Palestinian Authority President Mahmoud Abbas claimed to have been the intermediary for the phone conversation between President Yitzchak Herzog and Turkish President Recep Tayyip Erdogan, according to Channel 13 News.
Herzog and Erdogan reportedly talked on Monday night for 40 minutes, in the first direct contact between Turkish and Israeli leaders in many years. Abbas says he tipped off Herzog that Erdogan was interested in talking with him.
“The presidents attach great importance to the continuation of contacts and constant dialogue despite all the disagreements, and that’s with the aim of advancing essential steps towards a solution to the Israeli-Palestinian conflict, which would also contribute towards improving the countries’ relations,” Herzog’s office said in a statement.
The conversation was described as “very positive,” though no details were given, except to say that they discussed cooperation in the fields of technology and tourism. Economic ties between Israel and Turkey have continued despite the diplomatic tensions.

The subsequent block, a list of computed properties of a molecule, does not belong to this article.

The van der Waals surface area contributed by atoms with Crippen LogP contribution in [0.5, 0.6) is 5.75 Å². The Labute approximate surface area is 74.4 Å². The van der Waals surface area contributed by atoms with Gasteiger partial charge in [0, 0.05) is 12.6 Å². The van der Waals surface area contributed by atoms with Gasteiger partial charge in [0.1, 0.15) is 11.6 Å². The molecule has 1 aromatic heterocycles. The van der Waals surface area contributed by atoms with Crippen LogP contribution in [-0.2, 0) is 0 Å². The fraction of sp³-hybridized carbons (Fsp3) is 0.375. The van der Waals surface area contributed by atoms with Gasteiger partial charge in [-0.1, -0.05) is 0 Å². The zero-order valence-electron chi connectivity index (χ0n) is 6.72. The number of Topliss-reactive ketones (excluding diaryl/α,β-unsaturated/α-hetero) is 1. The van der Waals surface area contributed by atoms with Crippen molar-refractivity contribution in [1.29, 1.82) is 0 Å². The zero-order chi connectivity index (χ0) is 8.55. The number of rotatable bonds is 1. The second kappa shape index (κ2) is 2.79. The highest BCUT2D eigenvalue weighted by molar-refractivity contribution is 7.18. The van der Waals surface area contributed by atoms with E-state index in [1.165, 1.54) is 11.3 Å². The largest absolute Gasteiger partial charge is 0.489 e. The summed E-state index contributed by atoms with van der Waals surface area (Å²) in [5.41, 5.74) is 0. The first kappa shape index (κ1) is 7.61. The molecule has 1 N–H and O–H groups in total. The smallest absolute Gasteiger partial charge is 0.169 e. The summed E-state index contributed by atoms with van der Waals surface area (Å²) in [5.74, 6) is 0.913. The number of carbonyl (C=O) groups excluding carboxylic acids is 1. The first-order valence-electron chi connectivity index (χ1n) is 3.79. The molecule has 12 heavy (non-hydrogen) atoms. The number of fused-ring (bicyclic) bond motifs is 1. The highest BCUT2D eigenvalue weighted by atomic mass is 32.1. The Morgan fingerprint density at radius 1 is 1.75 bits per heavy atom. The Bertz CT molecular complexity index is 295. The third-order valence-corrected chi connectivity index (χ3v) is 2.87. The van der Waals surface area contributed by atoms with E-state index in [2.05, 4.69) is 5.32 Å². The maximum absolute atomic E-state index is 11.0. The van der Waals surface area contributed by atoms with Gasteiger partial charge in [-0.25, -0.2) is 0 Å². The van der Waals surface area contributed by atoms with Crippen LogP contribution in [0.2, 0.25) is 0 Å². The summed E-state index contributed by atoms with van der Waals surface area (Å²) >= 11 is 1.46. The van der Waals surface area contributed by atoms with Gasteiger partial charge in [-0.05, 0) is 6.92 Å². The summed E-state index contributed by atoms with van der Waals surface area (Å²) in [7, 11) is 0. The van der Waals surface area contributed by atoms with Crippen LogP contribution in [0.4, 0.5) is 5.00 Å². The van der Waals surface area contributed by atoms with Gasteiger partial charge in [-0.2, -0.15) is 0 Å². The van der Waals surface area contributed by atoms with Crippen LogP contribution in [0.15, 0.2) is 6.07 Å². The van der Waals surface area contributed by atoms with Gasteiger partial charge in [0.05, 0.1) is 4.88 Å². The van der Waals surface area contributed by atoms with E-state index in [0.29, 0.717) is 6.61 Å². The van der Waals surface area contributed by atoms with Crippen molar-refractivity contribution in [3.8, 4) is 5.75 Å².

Erdogan said last December that he would like improved ties with Israel, a departure for the Turkish leader, who has been hostile toward Israel at least since the Mavi Marara incident of 2010, in which a Turkish ship was intercepted by Israel as it tried to run the blockade of Gaza. Several Turkish citizens aboard were killed in the ensuing clash when passengers put up violent resistance to an Israeli Navy boarding party.
Ankara has repeatedly condemned Israel’s treatment of the Palestinians and criticized U.S.-brokered rapprochements between Israel and four Muslim countries. In addition, Erdogan and former Prime Minister Binyamin Netanyahu exchanged vitriolic remarks over the years.
Abbas and Herzog held their own first official conversation the day before, after the former returned from a trip to Istanbul to meet Erdogan.
Meanwhile, the U.S. diplomatic envoy for Israel and Palestinian affairs, Deputy Assistant Secretary of State Hady Amr, met with Palestinian Authority Prime Minister Mohammad Shtayyeh in Ramallah, the latter’s office said in a statement.
Shtayyeh pressed Washington to reopen its Yerushalayim consulate, which served as the U.S. representative to the Palestinians before it was shuttered in 2019. Washington has committed itself to reopening the office, but it requires Israeli approval. The Israelis are known to be against it, but might bow to pressure from Washington.
According to his office, Shtayyeh also asked the U.S. to revisit “legislation relating to the Palestinian issue,” probably a reference to a series of laws that restrict American aid to the Palestinians and classify the Palestine Liberation Organization as a terrorist group.